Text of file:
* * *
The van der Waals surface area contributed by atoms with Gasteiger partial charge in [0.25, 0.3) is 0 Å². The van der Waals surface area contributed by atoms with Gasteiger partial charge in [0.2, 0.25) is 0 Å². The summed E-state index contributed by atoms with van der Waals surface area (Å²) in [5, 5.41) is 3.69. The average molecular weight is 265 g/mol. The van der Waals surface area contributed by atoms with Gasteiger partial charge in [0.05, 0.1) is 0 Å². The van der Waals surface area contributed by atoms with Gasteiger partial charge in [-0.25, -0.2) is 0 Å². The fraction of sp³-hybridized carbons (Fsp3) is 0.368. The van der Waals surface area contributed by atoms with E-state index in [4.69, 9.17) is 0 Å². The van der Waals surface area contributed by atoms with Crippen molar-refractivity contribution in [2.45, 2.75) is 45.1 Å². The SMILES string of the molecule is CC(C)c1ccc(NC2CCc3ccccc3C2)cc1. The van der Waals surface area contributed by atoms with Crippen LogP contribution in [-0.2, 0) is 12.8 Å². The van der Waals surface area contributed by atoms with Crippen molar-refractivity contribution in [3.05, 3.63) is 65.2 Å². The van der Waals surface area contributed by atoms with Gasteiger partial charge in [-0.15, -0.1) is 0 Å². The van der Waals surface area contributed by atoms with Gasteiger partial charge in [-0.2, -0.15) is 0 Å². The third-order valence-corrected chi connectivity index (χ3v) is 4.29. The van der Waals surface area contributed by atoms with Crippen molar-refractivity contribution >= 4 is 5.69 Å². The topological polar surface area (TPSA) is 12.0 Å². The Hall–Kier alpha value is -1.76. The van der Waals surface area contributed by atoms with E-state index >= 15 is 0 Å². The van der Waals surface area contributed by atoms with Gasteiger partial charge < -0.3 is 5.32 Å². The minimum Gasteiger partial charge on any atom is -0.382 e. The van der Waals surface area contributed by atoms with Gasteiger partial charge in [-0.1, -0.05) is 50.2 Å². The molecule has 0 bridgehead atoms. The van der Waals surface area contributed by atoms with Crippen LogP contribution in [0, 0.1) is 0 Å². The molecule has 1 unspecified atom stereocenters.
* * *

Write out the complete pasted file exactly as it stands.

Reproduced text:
The van der Waals surface area contributed by atoms with Gasteiger partial charge in [0.25, 0.3) is 0 Å². The van der Waals surface area contributed by atoms with Gasteiger partial charge in [0.2, 0.25) is 0 Å². The summed E-state index contributed by atoms with van der Waals surface area (Å²) in [5, 5.41) is 3.69. The average molecular weight is 265 g/mol. The van der Waals surface area contributed by atoms with Gasteiger partial charge in [0.05, 0.1) is 0 Å². The van der Waals surface area contributed by atoms with Gasteiger partial charge in [-0.25, -0.2) is 0 Å². The fraction of sp³-hybridized carbons (Fsp3) is 0.368. The van der Waals surface area contributed by atoms with E-state index in [4.69, 9.17) is 0 Å². The van der Waals surface area contributed by atoms with Crippen molar-refractivity contribution in [2.45, 2.75) is 45.1 Å². The SMILES string of the molecule is CC(C)c1ccc(NC2CCc3ccccc3C2)cc1. The van der Waals surface area contributed by atoms with Crippen LogP contribution in [-0.2, 0) is 12.8 Å². The van der Waals surface area contributed by atoms with Crippen molar-refractivity contribution in [3.05, 3.63) is 65.2 Å². The van der Waals surface area contributed by atoms with Gasteiger partial charge in [-0.15, -0.1) is 0 Å². The van der Waals surface area contributed by atoms with Gasteiger partial charge in [-0.2, -0.15) is 0 Å². The third-order valence-corrected chi connectivity index (χ3v) is 4.29. The van der Waals surface area contributed by atoms with Crippen molar-refractivity contribution >= 4 is 5.69 Å². The topological polar surface area (TPSA) is 12.0 Å². The Hall–Kier alpha value is -1.76. The van der Waals surface area contributed by atoms with E-state index >= 15 is 0 Å². The van der Waals surface area contributed by atoms with Gasteiger partial charge < -0.3 is 5.32 Å². The minimum Gasteiger partial charge on any atom is -0.382 e. The van der Waals surface area contributed by atoms with Gasteiger partial charge in [-0.1, -0.05) is 50.2 Å². The molecule has 0 bridgehead atoms. The van der Waals surface area contributed by atoms with Crippen LogP contribution in [0, 0.1) is 0 Å². The molecule has 1 unspecified atom stereocenters.